Bill would preserve 10 percent of state forest land


David Seastrom, an Indiana Forest Alliance member, says why he loves walking through the forest at his house Saturday morning. Seastrom built his house and woodshop almost soley with wood he cut down from that forest. Rose Bythrow and Rose Bythrow and Rose Bythrow

The trees are David Seastrom’s home.

His house and barn, both right at the edge of Yellowwood State Forest, were made by him, partially from trees that grew in that same spot. Plants have found a place inside, too — big, sprawling, potted ones that perch everywhere on surfaces around his house.

“I see this forest as a living entity,” Seastrom said. “I feel like I owe it to the forest to stand up.”

The latest way he’s been standing up for the forest is in support of Senate Bill 420, which would designate 10 percent of all state forest land in Indiana as untouchable “old forest areas” if passed. These areas, each one at least 500 acres according to the bill, would be free from logging.

The Indiana Department of Natural Resources has been increasing the amount of trees it sells to loggers since 2001, a cause for concern for preservationists.

In 2001, the money loggers paid for trees during sales totaled just slightly more than $500,000. In 2015, that number had increased to just less than three million dollars, which means the total number of trees sold increased nearly sixfold in that same time frame.

Last year, a bill nearly identical to SB 420 was introduced by one of its authors, Sen. Eric Bassler, R-Washington, but it didn’t advance beyond committee. Another similar bill in the House didn’t have any success, either. The idea for the bill was brought to legislators by the Indiana Forest Alliance, a nonprofit advocacy group of which Seastrom is a member. The IFA’s original bill would have called for 23 percent of the state forests to be preserved, Seastrom said, but they’ve since had to settle for a lesser amount.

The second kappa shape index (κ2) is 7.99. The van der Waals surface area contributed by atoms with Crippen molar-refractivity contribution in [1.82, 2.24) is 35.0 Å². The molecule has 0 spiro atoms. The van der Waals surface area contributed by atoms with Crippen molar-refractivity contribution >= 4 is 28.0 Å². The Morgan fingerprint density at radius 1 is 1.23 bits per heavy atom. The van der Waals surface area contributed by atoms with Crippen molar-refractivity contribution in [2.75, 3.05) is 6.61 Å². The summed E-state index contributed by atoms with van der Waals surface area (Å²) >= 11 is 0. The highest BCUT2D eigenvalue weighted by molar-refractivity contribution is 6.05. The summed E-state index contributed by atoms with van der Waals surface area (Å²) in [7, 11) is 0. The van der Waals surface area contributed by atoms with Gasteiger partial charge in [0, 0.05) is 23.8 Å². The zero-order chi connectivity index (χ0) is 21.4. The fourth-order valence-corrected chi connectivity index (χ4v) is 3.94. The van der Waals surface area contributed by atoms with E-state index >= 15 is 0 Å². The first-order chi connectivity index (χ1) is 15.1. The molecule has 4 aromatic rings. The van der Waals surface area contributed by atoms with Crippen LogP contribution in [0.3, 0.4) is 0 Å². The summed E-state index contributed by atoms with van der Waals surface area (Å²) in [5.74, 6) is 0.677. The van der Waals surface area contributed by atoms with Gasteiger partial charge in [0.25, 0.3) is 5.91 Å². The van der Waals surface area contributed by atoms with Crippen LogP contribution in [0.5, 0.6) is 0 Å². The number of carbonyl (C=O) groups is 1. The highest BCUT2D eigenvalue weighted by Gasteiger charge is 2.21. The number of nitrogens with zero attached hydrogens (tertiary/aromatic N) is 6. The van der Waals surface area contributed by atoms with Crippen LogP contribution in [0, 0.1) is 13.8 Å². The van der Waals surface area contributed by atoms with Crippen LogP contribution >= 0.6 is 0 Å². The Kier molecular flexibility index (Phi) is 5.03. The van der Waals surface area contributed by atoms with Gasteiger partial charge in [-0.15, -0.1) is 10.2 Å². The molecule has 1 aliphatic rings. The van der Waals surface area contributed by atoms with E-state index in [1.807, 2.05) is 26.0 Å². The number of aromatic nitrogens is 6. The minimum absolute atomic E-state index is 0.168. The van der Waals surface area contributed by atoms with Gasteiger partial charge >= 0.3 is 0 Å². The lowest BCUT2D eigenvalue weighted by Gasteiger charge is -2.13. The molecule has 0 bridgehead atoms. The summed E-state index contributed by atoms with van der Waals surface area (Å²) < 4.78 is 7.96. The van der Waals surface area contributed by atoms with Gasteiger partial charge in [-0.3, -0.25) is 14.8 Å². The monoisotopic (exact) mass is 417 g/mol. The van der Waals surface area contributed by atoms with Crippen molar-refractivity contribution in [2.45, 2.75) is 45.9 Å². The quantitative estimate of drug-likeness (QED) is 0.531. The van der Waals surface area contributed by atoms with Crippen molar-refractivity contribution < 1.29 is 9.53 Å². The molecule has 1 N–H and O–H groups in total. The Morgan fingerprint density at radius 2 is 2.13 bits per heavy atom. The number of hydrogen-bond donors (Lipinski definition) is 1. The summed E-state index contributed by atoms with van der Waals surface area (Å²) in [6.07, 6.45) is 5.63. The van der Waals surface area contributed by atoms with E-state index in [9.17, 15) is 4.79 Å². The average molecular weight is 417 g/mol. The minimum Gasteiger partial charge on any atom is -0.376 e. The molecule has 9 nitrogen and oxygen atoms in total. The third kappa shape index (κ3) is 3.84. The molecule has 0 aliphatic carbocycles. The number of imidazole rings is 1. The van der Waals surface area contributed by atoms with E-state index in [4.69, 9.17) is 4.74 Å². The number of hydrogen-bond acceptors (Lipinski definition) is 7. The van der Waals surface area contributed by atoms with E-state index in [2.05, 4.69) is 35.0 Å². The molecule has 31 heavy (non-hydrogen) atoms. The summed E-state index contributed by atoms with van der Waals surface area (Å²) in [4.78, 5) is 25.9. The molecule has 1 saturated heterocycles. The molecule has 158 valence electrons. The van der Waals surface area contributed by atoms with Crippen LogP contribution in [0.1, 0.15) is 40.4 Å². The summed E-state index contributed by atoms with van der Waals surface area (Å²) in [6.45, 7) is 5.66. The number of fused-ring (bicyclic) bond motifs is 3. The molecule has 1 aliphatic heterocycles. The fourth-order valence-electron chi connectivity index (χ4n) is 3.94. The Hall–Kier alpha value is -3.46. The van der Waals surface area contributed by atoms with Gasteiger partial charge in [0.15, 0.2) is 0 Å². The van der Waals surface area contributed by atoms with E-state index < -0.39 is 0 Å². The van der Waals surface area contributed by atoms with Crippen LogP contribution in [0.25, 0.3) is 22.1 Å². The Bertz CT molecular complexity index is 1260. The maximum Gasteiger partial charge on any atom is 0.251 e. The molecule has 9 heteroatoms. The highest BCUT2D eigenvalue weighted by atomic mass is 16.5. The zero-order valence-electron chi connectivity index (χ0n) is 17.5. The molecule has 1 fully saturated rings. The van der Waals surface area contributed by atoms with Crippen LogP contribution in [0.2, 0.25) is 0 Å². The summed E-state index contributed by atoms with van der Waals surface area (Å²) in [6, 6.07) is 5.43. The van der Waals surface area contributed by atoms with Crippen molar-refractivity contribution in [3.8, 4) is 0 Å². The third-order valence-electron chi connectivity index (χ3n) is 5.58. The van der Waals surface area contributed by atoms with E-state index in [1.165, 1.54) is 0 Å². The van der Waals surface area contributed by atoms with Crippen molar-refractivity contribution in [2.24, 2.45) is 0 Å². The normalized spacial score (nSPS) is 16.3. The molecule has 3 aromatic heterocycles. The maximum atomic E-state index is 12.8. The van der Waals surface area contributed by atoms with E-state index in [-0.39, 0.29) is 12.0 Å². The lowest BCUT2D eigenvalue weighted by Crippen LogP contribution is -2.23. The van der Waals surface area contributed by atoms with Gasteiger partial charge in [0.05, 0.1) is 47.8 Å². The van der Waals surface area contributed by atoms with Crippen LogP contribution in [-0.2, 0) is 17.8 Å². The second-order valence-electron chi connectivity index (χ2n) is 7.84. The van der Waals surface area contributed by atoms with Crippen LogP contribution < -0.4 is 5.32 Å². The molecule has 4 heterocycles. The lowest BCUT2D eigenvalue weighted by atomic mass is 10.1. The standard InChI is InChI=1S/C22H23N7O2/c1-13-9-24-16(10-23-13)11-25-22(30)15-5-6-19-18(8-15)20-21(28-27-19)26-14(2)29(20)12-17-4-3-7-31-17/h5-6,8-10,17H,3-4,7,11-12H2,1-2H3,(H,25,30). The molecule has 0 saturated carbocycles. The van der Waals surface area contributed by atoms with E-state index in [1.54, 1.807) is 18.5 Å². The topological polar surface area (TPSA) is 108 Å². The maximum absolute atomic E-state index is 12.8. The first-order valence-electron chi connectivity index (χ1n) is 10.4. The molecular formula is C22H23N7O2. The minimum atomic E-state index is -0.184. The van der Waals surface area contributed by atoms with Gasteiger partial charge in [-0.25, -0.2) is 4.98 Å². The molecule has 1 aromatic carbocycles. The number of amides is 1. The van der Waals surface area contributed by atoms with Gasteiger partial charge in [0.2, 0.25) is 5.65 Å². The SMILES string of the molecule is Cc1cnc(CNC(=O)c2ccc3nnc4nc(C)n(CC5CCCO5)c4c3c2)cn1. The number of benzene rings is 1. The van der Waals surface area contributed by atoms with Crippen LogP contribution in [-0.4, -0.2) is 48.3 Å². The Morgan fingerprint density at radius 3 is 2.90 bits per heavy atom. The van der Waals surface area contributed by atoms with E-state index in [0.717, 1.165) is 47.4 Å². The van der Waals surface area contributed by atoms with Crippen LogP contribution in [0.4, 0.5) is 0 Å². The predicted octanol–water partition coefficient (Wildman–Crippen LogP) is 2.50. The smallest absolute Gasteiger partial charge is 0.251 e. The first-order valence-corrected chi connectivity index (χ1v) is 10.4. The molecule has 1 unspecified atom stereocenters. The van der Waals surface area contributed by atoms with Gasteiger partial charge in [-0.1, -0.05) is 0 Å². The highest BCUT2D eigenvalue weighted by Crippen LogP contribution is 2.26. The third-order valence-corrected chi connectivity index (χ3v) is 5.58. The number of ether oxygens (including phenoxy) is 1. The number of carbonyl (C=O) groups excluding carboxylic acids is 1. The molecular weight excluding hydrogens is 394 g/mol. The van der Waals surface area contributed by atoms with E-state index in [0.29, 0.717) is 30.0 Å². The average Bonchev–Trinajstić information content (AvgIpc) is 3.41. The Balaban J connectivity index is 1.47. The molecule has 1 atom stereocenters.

IFA Executive Director Jeff Stant said the 23 percent bill was born a few years ago, but legislative leaders warned it had no chance of getting a hearing, so SB 420 is a more conservative attempt at preserving forest land. Stant said this new bill follows recommendations from auditors, which already say Indiana should set aside 10 percent of state forest land to be untouched by timber management as part of green certification requirements. The state committed to do this, Stant said, but IFA members say it’s not happening. This bill would hold the DNR to that commitment.

Seastrom said he expects resistance to this bill to come from the DNR. The department declined to comment on SB 420.

The Indiana Hardwood Lumbermen’s Association, an interest group opposed to the IFA’s beliefs, has come out in opposition to the legislation, along with about 50 other organizations who have written letters against the bill or in support of the DNR’s management practices, said IHLA Executive Director Ray Moistner. A few noteworthy examples include the Indiana Farm Bureau, Indiana Wildlife Federation and Purdue University Department of Forestry and Natural Resources.

Moistner said their opposition to the bill has nothing to do with wanting those in the hardwood industry to profit from lumber sales, but rather it is just an opposition “on principle.”